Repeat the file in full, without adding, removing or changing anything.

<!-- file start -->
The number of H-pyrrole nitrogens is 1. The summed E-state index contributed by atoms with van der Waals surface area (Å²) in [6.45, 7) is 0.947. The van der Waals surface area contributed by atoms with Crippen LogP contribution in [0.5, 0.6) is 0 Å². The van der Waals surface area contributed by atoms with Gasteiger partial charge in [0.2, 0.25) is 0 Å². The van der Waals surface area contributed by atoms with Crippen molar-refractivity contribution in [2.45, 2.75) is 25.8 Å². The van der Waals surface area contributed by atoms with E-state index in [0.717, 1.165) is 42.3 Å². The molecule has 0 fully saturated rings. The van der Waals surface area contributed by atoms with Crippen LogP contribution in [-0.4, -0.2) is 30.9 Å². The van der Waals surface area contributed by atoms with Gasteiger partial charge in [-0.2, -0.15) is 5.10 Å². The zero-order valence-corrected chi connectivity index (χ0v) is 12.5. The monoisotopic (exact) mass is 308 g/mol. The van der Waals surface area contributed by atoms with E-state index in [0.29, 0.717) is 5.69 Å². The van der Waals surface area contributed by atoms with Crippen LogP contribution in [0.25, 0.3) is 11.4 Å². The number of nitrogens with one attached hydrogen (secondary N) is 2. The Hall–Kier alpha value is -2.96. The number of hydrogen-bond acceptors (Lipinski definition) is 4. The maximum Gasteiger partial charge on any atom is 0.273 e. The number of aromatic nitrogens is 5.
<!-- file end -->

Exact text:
The number of H-pyrrole nitrogens is 1. The summed E-state index contributed by atoms with van der Waals surface area (Å²) in [6.45, 7) is 0.947. The van der Waals surface area contributed by atoms with Crippen LogP contribution in [0.5, 0.6) is 0 Å². The van der Waals surface area contributed by atoms with Gasteiger partial charge in [0.2, 0.25) is 0 Å². The van der Waals surface area contributed by atoms with Crippen molar-refractivity contribution in [2.45, 2.75) is 25.8 Å². The van der Waals surface area contributed by atoms with E-state index in [0.717, 1.165) is 42.3 Å². The molecule has 0 fully saturated rings. The van der Waals surface area contributed by atoms with Crippen LogP contribution in [-0.4, -0.2) is 30.9 Å². The van der Waals surface area contributed by atoms with Gasteiger partial charge in [-0.2, -0.15) is 5.10 Å². The zero-order valence-corrected chi connectivity index (χ0v) is 12.5. The monoisotopic (exact) mass is 308 g/mol. The van der Waals surface area contributed by atoms with E-state index in [0.29, 0.717) is 5.69 Å². The van der Waals surface area contributed by atoms with Crippen LogP contribution in [0.25, 0.3) is 11.4 Å². The number of nitrogens with one attached hydrogen (secondary N) is 2. The Hall–Kier alpha value is -2.96. The number of hydrogen-bond acceptors (Lipinski definition) is 4. The maximum Gasteiger partial charge on any atom is 0.273 e. The number of aromatic nitrogens is 5.